About a dozen volunteers helped Central Lutheran Church in Edgerton place sandbags around the building Thursday to prevent flooding. Water from Saunders Creek overflowed into Central Park and started creeping toward the church around 9 a.m. Thursday.

High water closed Highway 51 in Edgerton on Thursday afternoon.

The closure began at 2:36 p.m. It includes Highway 51 from West Rollin Street to Swift Street, the state Department of Transportation reported.

In other flooding developments:

  • About a dozen volunteers jumped on an opportunity to help Central Lutheran Church in Edgerton on Thursday as water from Saunders Creek flooded nearby Central Park.

Julie Buchholz, the church office administrator, noticed water inching toward the church at about 9 a.m. She and a custodian quickly made calls to round up people to help.

A dozen or so volunteers—some church members, some not—showed up to create a sandbag barrier outside the church to prevent water from seeping into the basement, Buchholz said.

By early afternoon, the potential crisis had been averted. Not a drop of water got inside the church just hours before a thunderstorm warning was issued for the northeastern portion of Rock County, Buchholz said.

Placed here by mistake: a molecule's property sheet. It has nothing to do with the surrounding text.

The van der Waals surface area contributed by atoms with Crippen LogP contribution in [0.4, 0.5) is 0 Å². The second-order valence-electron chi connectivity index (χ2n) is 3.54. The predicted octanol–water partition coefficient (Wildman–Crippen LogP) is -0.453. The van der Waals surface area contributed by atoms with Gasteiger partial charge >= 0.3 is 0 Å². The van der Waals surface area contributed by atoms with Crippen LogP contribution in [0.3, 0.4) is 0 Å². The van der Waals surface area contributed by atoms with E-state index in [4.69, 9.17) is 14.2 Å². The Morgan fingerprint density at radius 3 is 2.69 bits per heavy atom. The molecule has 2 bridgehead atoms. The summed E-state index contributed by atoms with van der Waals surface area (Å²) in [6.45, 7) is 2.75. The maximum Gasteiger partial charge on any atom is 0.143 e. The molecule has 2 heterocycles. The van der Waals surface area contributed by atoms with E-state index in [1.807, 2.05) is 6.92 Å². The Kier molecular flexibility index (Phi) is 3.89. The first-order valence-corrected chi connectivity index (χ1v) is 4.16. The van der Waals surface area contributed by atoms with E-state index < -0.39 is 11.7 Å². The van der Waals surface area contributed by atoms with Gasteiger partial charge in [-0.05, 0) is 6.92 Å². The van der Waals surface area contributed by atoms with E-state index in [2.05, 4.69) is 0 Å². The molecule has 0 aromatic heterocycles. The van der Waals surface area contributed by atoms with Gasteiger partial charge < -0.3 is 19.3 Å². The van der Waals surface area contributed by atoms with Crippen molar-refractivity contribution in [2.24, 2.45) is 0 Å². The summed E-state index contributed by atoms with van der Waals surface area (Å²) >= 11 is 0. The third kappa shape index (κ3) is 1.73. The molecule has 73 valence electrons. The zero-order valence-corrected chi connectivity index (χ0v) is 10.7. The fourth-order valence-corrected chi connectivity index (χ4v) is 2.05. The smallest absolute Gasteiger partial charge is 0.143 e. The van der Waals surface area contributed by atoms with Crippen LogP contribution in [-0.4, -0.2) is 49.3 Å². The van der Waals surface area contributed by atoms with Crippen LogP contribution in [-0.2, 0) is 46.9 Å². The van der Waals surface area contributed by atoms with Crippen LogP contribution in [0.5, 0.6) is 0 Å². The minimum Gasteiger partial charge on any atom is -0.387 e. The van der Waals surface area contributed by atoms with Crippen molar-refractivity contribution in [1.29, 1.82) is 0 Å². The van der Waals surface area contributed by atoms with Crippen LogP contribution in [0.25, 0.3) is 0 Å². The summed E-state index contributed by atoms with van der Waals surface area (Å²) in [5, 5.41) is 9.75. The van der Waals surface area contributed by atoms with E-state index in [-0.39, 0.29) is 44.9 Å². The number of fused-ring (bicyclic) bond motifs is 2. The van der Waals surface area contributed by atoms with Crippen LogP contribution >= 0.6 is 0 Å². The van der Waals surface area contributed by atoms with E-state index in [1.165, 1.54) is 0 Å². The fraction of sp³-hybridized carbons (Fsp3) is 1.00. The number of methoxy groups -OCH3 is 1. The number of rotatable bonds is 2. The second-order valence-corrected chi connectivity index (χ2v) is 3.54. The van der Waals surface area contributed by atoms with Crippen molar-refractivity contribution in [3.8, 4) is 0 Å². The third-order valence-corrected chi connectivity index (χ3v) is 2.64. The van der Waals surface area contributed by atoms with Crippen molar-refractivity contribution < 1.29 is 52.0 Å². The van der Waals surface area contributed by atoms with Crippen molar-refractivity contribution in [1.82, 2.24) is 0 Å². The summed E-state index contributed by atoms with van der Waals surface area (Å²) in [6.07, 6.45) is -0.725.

The church ran into a similar situation in February 2018, when Rock County suffered through unseasonable flooding.

  • The Rock County sheriff extended a slow/no wake order for the southern part of the Rock River on Thursday.

The county slow/no wake order is triggered when the river reaches certain levels. The sheriff’s office announced the restriction from the Indianford Dam downstream to the Beloit-Rock Townline Road Bridge on Wednesday.

On Thursday, the restriction was extended downstream to the state line.

  • The sheriff’s office also continued to warn motorists to avoid high water on roads and highways.

The county highway department has published a map and a list of high-water locations on its website, www.co.rock.wi.us/ highway.

  • The Rock River gauge at Afton registered 10.4 feet Thursday morning, which the National Weather Service categorizes as minor flooding stage.

The river is predicted to recede slightly through the weekend but then to rise again, cresting at 10.7 feet Wednesday.

This story may be updated.

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